Ferine, my Triumph Street Triple. This photograph was taken after a particularly good day at the racetrack
The Ducati Multistrada 1200 S is genius. No motorcycle, as I never tire of saying, should be able to do what the Multistrada effortlessly aces. Remember the column where I said motorcycles were made of iron, steel, rubber and magic? The Multistrada is magic.
I rode it in first gear traffic over 18km home one night and I felt no strain. Some heat, but I've long made my peace with hot motorcycles. And the Multi even isn't close to the hottest motorcycle I've ever tested.
The next morning at ungodly o'clock I caught myself effortlessly surging along at a steady 160kmph (I promise you it was the Ducati, not me) feeling, again, no strain or effort. Just abundant reserves while at an elevated clip. A few hours later I was stuck in a huge, huge jam. The Multistrada and I crawled through every single gap that any Splendor, Pulsar, Enfield and Activa found. For 11 truckin' kilometres. On this day, the Multi' out-India'd the Street Twin, the Scrambler and H-D Roadster. It didn't just outdo them. It made them look like they weren't ready. Like it could do the Tango while they were still learning to walk.
A full-on ball of emotions as I take delivery at Ducati Mumbai. A gaggle of friends showed up and it was wonderful and deep inside, slightly awkward
So I'm writing this after a day of poring over excel sheets to see how I can make a downpayment and EMI combination work that will allow me to live and eat while keeping a garage of three beauties in fuel, tyres and service.
So it is the 2004 Yamaha YZF-R6 and a 2016 Ducati Multistrada 1200S for me. Ferocitas, my beloved 2014 KTM 390 Duke is joined by Feraci (feyrraaachi) and Feroci (feyrrrochi), respectively.
Feroci and Ferocitas pose in my garage. Feraci belongs in there but chances are she will live in Bangalore and meet me at the track. As often as humanly possible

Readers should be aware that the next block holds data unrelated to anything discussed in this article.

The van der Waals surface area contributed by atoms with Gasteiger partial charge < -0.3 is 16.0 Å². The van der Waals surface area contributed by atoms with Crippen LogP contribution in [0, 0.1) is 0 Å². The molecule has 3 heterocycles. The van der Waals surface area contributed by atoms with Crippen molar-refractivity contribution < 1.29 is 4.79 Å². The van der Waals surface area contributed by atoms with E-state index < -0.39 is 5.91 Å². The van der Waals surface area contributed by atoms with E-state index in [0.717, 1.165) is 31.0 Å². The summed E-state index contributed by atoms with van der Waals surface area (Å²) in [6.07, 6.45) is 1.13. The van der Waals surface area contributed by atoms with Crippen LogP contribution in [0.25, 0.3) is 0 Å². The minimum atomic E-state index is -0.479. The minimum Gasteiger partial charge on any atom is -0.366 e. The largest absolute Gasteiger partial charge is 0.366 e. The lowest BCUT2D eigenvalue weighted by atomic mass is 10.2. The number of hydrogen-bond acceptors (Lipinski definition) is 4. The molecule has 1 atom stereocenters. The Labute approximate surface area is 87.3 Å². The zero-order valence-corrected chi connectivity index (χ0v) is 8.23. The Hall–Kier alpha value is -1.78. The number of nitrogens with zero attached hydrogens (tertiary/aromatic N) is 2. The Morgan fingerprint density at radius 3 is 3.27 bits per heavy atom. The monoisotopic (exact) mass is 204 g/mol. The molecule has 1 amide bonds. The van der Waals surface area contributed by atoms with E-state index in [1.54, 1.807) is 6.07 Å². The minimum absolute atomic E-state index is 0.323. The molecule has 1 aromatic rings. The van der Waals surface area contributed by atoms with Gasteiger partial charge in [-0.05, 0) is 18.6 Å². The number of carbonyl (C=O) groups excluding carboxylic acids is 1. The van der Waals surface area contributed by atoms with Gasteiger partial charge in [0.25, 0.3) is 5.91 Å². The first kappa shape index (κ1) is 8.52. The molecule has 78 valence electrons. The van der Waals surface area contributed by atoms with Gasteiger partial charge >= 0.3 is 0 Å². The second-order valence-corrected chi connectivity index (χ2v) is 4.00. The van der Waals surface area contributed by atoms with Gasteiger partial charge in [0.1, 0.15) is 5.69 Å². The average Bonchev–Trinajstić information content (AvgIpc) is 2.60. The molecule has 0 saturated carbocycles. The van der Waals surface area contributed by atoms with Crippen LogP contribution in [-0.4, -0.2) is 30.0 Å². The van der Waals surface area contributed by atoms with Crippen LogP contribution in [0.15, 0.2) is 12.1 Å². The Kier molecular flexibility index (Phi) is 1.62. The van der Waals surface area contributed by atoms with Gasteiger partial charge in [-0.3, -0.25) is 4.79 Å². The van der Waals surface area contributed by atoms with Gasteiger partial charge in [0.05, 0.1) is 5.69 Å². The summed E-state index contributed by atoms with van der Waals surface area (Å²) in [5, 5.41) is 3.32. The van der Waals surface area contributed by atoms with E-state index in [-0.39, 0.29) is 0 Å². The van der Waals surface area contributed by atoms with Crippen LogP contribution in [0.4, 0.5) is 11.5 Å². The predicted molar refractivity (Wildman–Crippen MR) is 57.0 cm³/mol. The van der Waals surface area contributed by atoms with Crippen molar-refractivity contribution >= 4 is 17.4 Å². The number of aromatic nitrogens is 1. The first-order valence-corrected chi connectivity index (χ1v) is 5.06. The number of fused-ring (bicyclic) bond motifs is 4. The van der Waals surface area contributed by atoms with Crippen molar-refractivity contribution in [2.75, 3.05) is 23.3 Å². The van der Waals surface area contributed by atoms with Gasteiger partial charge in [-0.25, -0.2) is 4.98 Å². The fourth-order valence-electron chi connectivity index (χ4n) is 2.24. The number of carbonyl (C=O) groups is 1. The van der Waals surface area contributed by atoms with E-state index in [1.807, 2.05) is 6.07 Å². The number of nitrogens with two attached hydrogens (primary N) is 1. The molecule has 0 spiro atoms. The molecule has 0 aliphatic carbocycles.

Where is the Tuono Factory in all this? Well, it is still on the list and it is still unobtanium. I've paid Rs 8 lakh as down payment for the Multistrada and the bank loan is for Rs 12 lakh, a Rs 31,000 EMI for four years. But the Factory comes to roughly Rs 7 lakh more than that. When you combine that with Aprilia's startlingly low residual prices as used bikes - I realise that I am not yet rich enough to afford the Tuono. Maybe a used one in a year or two but not a new one to be sure.
Besides, I look at my garage as a place where everything has a job. Ferocitas is all-things and all-rides to me but she's family now. Her place would be inside the house if the elevator was big enough. Feroci will do everything including the racetrack if it has to and that's her task. Feraci will do only the racetrack, perfect. A space for an off-roader remains open and I am certain eventually that position will also be taken by something.
The Aprilia Tuono V4 1100 Factory, in all this, is a motorcycle that I yearn for and dream about. But its role and intent overlaps some parts of these four motorcycles' jobs. In that sense, it is meant to be the jewel in the crown. And it has a firm, unwavering place in it.
But for now, I feel full to the brim. Ferocitas is beautiful. Feraci will teach me all sorts of new things. Feroci is made of magic. And what are dreams but the magic that we want in our lives, eh?
Feroci: 2016 Ducati Multistrada 1200 S